We’re all friends here.
That was the gist of the Payson Town Council’s unanimous vote last week to seek a sweeping solution to an issue that once spurred bitter conflict with neighboring Star Valley.
The council directed the town staff to start negotiations to not only provide Star Valley with an emergency backup water supply and access to the beginnings of a municipal water system — but to set a limit to how much water Payson can pump from Star Valley’s shallow water table.
Payson Mayor Kenny Evans said, “This is the only war I know of that has whimpered into the future so easily,” before a momentous vote that somehow felt routine.
Evans made reference to two recent stories in the Roundup — one focusing on the end of the water wars between Payson and Star Valley and the other referring to the end of the “timber wars,” as a result of agreement between logging companies and environmentalists on the need to thin the forest.
“If we don’t watch out,” he joked, “we’re going to run out of wars around here.”
The council’s action directed town staff to sit down with Star Valley officials to work out an inter-governmental agreement (IGA) to settle most of the long-standing conflicts about water between the two towns.
Not only does the proposed agreement offer Star Valley a backup water supply, but it could offer the town a cheap way to become a water provider — so it can strike a deal with the Salt River Project for its own share of Blue Ridge water.
Moreover, for the first time, Payson has agreed to negotiate a limit to how much water it will pump from the controversial Tower Well.
Payson’s effort to get more water to support development by swapping development credits for the Tower Well several years ago outraged many Star Valley residents.
The Tower Well spurred the incorporation of Star Valley and led to years of conflict based on the fear Payson would drain the shallow water table on which its well-dependent neighbor relied. Although Payson has never run the Tower Well at more than a fraction of its capacity, Star Valley officials have long speculated that in a drought Payson would operate the Tower Well at full tilt, potentially drawing water away from Star Valley’s vulnerable, shallow drinking water wells.
The impending arrival of 3,000 acre-feet of water from the Blue Ridge Reservoir has dramatically changed the water supply picture. Not only does Payson have enough water coming in future years to more than double its size without using any of the three wells it owns in Star Valley, but Star Valley itself could potentially qualify for a share of Blue Ridge water.
Evans noted, “This is not an IGA — it isn’t a done deal. It’s an agreement to proceed. We’ve identified issues that have been the big problem between the two communities. Just getting those issues down is a major step forward.”
The Star Valley council has already approved its own resolution authorizing the negotiations.
The resolution approved talks to sign over to Star Valley rights to wells with access to “a deep aquifer” in return for future “valuable consideration.”
Payson has two deep wells in Star Valley it’s not now using. Turning over one or both of those wells to Star Valley would give the town a water supply separate from the network of mostly privately-owned shallow wells that supply most of the town.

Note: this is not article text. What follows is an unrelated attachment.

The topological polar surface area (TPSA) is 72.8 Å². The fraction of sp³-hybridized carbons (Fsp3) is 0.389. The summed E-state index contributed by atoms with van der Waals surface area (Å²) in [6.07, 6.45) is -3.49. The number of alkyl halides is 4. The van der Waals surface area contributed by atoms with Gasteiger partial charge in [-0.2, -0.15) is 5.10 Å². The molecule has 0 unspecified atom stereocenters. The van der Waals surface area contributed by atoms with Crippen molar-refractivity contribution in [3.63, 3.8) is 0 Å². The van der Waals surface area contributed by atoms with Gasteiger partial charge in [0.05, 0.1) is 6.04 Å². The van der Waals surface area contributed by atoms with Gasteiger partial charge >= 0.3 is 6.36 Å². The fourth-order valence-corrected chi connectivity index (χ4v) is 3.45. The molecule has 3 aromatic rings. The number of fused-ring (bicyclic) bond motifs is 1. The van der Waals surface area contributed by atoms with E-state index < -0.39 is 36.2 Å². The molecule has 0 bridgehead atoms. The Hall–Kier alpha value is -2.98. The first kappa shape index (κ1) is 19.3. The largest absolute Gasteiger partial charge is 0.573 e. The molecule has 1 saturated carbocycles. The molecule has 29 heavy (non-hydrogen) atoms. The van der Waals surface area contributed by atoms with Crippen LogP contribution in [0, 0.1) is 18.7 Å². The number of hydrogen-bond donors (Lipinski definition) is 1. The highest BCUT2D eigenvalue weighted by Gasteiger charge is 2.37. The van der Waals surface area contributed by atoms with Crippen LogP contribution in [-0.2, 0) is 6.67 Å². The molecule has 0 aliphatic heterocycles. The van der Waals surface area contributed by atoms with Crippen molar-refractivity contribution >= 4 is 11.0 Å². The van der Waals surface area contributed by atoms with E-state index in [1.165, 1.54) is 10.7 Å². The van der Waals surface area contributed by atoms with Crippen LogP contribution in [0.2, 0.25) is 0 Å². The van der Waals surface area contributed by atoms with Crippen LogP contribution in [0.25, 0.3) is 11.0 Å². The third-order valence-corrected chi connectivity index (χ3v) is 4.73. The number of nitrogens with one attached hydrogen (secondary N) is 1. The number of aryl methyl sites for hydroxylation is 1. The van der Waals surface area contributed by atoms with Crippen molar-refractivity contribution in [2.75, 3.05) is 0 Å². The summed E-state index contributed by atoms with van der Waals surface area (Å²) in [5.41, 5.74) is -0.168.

The proposed agreement would also let Star Valley use both a storage tank and a water main that runs along Highway 260 for an emergency water supply — in the event its shallow wells run dry in a drought or get contaminated.
The resolution said Star Valley currently doesn’t have a certificate as a water supplier, which limits its rights to Blue Ridge water and to the development of a water system. One purpose of the negotiations would be to help Star Valley establish such a certificate.
Star Valley doesn’t currently have a water delivery system. However, the town could potentially use its Blue Ridge water to recharge the water table — perhaps by first selling the water to several currently water-short golf courses, since an excess of water put on the golf course grass would mostly soak into the water table now tapped by Star Valley’s wells.
Access to the eight-inch water main that connects the output of the Tower Well to Payson’s water system could prove invaluable to Star Valley. The main runs along Highway 260, which means it could significantly reduce the cost of establishing a water system and fire hydrants serving potential highway frontage. Commercial development along the highway likely holds the key to Star Valley’s effort to develop a tax base less reliant on fines generated by the radar speed cameras along the highway.
Equally noteworthy was Payson’s offer to set a limit on how much water it can take from the Tower Well, which would remain part of the Payson system even if it transferred its two, other unused deep wells to Star Valley.
Payson officials have until now resisted any negotiated limits on the Tower Well output on the grounds that Payson could someday face an emergency if a drought affected its network of shallow wells at the time some problem shut down the Blue Ridge pipeline — even temporarily. In that case, the deep water well in Payson could provide a short-term emergency supply.
However, the resolution approved last week by the Payson council offered to strike a deal between the two towns “which will mutually and respectively limit withdrawals from such deep aquifer under SV to amounts which will not exceed agreeable yield as determined and agreed to in this proposed IGA.”